By Erin Brereton,
Common Sense Media Reviewer
Common Sense Media Reviewers
Well-done virtual world peppered with McDonald's mentions.
A Lot or a Little?
What you will—and won't—find in this website.
The Train a Pup game can teach kids responsibility; the site videos also feature images of healthy foods in a subtle nod to nutritious eating. However, when some pages are loading, the word "Happiness" is shown beneath a Happy Meal box; some families may find associating happiness with fast food to be a negative message.
Users can chat on the site but must choose from a list of predetermined sayings like "I feel...smart!"
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Products & Purchases
In addition to the obvious Happy Meal mentions, the site features frequent images of Happy Meal promotional characters from movies and TV shows.
Parents Need to Know
Parents need to know that McWorld is McDonald's virtual world, and as such, the site contains marketing for the fast food chain. The consumerism is slightly more subtle than on HappyMeal.com but still present. Kids can play games, create a video, and partake in other activities without registering. However, to enter the mCode from a Happy Meal, which provides additional avatar goods and other items, they'll need to sign up by entering a username and password.
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Is It Any Good?
Kids will find plenty to see and do in McDonald's virtual MCWORLD. They're able to create an avatar -- with or without registering -- and play games, watch videos, or just wander around. The site is a visually impressive world: In the haunted house, green ghosts emerge from a doorway, and a skate park features fun graffiti-like graphics. McWorld is also a pretty safe destination: Kids don't have to enter much personal information to register, and they can't key in their own chat conversations -- a list of sayings is provided for them.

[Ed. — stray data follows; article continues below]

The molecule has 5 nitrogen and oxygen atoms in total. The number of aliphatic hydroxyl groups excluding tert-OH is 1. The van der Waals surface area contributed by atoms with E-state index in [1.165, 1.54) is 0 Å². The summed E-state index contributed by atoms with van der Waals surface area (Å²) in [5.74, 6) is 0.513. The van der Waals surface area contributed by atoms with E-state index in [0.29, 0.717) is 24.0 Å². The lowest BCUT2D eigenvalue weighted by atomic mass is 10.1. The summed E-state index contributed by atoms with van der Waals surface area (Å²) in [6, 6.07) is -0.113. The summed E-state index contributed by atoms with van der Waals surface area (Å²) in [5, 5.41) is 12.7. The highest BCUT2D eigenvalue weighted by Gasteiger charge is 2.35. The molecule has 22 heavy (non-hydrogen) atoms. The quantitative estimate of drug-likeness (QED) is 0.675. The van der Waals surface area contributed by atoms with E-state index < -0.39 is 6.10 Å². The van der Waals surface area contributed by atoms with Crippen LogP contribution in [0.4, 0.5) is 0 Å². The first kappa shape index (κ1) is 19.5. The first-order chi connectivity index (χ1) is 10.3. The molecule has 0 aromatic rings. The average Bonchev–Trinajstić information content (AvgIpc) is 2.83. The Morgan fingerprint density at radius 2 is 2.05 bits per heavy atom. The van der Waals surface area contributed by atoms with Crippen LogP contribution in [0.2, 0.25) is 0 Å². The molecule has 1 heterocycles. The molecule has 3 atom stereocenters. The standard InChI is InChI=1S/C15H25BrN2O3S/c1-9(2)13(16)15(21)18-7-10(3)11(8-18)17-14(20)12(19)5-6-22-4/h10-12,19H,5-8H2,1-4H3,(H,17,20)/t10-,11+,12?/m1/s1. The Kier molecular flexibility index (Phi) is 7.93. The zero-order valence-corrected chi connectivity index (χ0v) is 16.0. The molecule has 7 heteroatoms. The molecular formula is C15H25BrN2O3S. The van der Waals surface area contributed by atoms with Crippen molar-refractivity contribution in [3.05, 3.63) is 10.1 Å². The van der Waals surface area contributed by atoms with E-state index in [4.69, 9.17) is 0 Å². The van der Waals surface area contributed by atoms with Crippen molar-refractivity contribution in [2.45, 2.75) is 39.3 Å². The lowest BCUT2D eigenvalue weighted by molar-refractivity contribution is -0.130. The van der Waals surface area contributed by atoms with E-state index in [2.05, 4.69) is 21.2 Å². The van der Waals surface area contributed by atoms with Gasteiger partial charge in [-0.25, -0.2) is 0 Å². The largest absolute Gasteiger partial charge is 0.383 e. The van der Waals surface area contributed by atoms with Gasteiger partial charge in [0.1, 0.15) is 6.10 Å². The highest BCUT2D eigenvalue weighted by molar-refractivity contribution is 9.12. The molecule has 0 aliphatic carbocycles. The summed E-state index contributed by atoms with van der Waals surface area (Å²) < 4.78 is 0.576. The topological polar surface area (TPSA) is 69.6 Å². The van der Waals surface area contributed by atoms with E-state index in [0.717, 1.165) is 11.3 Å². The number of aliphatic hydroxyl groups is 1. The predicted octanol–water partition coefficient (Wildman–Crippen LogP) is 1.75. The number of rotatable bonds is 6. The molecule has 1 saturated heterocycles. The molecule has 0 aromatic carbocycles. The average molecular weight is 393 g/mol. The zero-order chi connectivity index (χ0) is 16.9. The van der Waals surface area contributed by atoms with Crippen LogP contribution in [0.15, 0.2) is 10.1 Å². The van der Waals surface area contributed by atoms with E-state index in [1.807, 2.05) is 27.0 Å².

That said, while the site doesn't feature as many plugs as one of the eatery's other sites, Happymeal.com, it's hard to forget that McWorld was created to promote McDonald's. Happy Meal characters (and boxes) pop up throughout the site, and kids are told that Happy Meal codes will unlock exclusive avatar accessories and other items. Parents who are uncomfortable with any kind of product-centric focus may want their kids to limit their visit to the McWorld -- and spend more time playing in the real one.
Online interaction: Kids can chat with other users using safe, pre-scripted terms. The results from some site activities, such as the create-your-own-music-video option, also can be emailed to up to four friends.
Talk to Your Kids About ...
Families can talk about whether it's possible to eat a healthy, balanced diet -- fruits, vegetables, protein, and more -- and still have foods such as burgers and fries. And is it possible to go to a fast food restaurant and avoid eating too much unhealthy stuff, like fried food and tons of sugar?
If you're playing games on a site that's made by a company, like McDonald's, does it make you want to buy the things the company sells? How does advertising influence you? Is McWorld an advertisement disguised as games, and if so, is this a sneaky way to advertise to kids?
Virtual worlds often offer a ton of activities and places to visit -- and you can easily end up spending a lot of time checking them out. How much time is too much time to spend on the Internet? How can you balance the time you spend online with the time you spend outside?
- Genre: Virtual Worlds
- Pricing structure: Free
- Last updated: November 5, 2015
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